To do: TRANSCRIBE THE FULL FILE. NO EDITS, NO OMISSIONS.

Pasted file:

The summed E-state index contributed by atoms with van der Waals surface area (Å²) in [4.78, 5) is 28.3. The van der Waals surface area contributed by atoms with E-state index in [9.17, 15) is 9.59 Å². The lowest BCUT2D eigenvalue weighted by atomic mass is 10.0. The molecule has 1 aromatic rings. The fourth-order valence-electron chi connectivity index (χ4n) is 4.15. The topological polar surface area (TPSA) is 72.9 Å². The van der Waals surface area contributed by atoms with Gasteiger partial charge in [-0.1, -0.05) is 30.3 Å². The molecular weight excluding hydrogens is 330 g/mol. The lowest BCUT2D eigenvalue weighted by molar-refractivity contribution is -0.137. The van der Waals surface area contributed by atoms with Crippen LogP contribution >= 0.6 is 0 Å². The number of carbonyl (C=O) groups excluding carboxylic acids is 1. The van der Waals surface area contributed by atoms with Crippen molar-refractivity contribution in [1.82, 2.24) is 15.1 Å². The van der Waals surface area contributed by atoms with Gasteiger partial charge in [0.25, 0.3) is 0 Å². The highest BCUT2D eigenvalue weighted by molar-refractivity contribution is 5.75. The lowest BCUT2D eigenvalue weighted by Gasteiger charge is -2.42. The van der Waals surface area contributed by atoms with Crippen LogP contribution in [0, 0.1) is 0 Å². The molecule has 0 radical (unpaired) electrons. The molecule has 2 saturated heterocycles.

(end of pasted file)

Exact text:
The summed E-state index contributed by atoms with van der Waals surface area (Å²) in [4.78, 5) is 28.3. The van der Waals surface area contributed by atoms with E-state index in [9.17, 15) is 9.59 Å². The lowest BCUT2D eigenvalue weighted by atomic mass is 10.0. The molecule has 1 aromatic rings. The fourth-order valence-electron chi connectivity index (χ4n) is 4.15. The topological polar surface area (TPSA) is 72.9 Å². The van der Waals surface area contributed by atoms with Gasteiger partial charge in [-0.1, -0.05) is 30.3 Å². The molecular weight excluding hydrogens is 330 g/mol. The lowest BCUT2D eigenvalue weighted by molar-refractivity contribution is -0.137. The van der Waals surface area contributed by atoms with Crippen LogP contribution >= 0.6 is 0 Å². The number of carbonyl (C=O) groups excluding carboxylic acids is 1. The van der Waals surface area contributed by atoms with Crippen molar-refractivity contribution in [1.82, 2.24) is 15.1 Å². The van der Waals surface area contributed by atoms with Gasteiger partial charge in [0.25, 0.3) is 0 Å². The highest BCUT2D eigenvalue weighted by molar-refractivity contribution is 5.75. The lowest BCUT2D eigenvalue weighted by Gasteiger charge is -2.42. The van der Waals surface area contributed by atoms with Crippen LogP contribution in [0, 0.1) is 0 Å². The molecule has 0 radical (unpaired) electrons. The molecule has 2 saturated heterocycles.